Maersk and Hapag-Lloyd announce new 'Gemini' shipping alliance in major move for ocean alliances

Thu 18 Jan 2024
Posted by: Phillip Adnett
Trade News

Maersk liner

Two of the world’s largest shipping companies announced a new alliance yesterday (17 January), in a surprise move that could lead to a series of changes to the global shipping network.

In a customer advisory notice, Maersk and Hapag-Lloyd announced the ‘Gemini Cooperation’, set to start in 2025.

The companies claim the new agreement will comprise a fleet pool of around 290 vessels, with a combined capacity of 3.4m twenty-foot equivalent unit (TEU) containers. Maersk will deploy 60% of the vessels and Hapag-Lloyd the remaining 40%.

Maersk also claim that the move will bolster its “integrator strategy”, which it says would provide greater flexibility in terms of transport options.

‘Welcome partners’

The pair of shipping companies have also set an “ambitious target” of delivering schedule reliability of above 90% once the network is fully up and running.

Rolf Habben Jansen, CEO of Hapag-Lloyd, said that the agreement would help “further boost the quality we deliver to our customers. Additionally, we will benefit from efficiency gains in our operations and joint efforts to further accelerate the decarbonisation of our industry.”

Vincent Clerc, CEO of Maersk, called Hapag-Lloyd the “ideal ocean partner on our strategic journey.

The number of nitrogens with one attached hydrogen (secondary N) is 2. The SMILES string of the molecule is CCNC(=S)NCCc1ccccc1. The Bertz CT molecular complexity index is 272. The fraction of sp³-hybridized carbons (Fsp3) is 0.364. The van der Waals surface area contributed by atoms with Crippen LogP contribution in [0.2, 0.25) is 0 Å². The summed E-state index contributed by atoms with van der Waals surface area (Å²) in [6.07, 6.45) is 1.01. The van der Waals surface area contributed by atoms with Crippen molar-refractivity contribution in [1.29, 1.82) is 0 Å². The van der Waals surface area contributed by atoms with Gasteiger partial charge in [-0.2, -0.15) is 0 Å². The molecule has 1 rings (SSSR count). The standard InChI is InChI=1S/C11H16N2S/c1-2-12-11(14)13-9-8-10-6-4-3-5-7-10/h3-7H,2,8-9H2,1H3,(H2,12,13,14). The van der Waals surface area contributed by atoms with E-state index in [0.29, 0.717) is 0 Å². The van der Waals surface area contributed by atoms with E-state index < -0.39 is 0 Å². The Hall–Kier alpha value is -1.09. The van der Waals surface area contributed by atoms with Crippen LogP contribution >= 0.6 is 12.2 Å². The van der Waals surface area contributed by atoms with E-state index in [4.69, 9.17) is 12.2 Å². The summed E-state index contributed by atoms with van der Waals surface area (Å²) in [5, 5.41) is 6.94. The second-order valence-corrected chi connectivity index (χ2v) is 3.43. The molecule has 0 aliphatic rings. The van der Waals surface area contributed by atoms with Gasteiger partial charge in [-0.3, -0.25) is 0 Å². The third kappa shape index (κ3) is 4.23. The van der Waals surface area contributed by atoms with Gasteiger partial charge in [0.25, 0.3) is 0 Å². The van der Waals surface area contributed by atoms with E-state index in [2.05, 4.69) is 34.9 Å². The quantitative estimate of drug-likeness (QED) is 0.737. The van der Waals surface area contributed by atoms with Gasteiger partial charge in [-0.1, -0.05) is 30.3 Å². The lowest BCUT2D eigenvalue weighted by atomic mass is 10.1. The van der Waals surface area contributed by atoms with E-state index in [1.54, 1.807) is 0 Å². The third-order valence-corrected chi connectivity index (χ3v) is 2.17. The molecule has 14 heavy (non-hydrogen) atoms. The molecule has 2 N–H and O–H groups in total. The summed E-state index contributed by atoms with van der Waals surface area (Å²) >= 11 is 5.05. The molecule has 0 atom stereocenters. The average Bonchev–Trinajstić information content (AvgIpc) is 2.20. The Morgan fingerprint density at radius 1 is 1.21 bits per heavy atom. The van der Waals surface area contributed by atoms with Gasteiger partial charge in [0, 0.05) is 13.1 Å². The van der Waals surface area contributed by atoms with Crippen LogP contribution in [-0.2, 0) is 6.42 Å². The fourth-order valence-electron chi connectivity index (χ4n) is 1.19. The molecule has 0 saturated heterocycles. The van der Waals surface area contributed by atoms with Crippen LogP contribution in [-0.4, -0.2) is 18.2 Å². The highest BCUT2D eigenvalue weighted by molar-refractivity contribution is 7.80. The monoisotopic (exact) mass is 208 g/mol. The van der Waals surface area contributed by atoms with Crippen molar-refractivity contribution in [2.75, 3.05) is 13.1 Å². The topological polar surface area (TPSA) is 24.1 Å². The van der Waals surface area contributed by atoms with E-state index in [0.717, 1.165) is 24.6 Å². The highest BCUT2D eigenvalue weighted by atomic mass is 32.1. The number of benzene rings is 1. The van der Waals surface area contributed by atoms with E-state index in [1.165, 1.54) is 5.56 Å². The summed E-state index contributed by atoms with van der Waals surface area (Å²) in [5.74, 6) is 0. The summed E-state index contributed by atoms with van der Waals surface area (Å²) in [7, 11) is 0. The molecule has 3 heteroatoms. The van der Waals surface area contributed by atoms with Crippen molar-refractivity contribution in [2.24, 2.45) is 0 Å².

“By entering this cooperation, we will be offering our customers a flexible ocean network that will be raising the bar for reliability in the industry. This will strengthen our integrated logistics offering and meet our customers’ needs”.

This network will purportedly cover a variety of different routes, notably Asia to both US coasts, as well as running from Asia through the Middle East and India and into Europe and beyond, with 14 shuttle services centred around regional hubs.

Reshuffle

One major consequence of this agreement is that Hapag-Lloyd will leave THE Alliance at the end of January 2025, according to the press release.

The remaining partners in the grouping would be HMM, Ocean Network Express and Yang Ming, all based in Asia.

Veteran shipping watchers believe this could lead to a shakeup of the shipping alliances, as the remaining members of The Alliance would struggle to match either the new Gemini grouping or the Ocean Alliance.

“The pressure is then on these three carriers to either lure a new partner out from Ocean Alliance, or reinvent a new service concept,” Vespucci Maritime chief executive Lars Jensen told Lloyd’s List.

Background

Today’s news was also seen as a surprise by some, despite Clerc repeating that the Danish company would ‘go it alone’ to analysts and investors.

In January 2023, Maersk announced that its 2M Alliance with Mediterranean Shipping Company (MSC) would end at the beginning of 2025.

In a joint statement, MSC and Maersk attributed the split to their pulling in different directions strategically. MSC has been expanding its fleet, while Maersk has maintained roughly the same size and focused on “land-based” logistics as well as the traditional sea freight.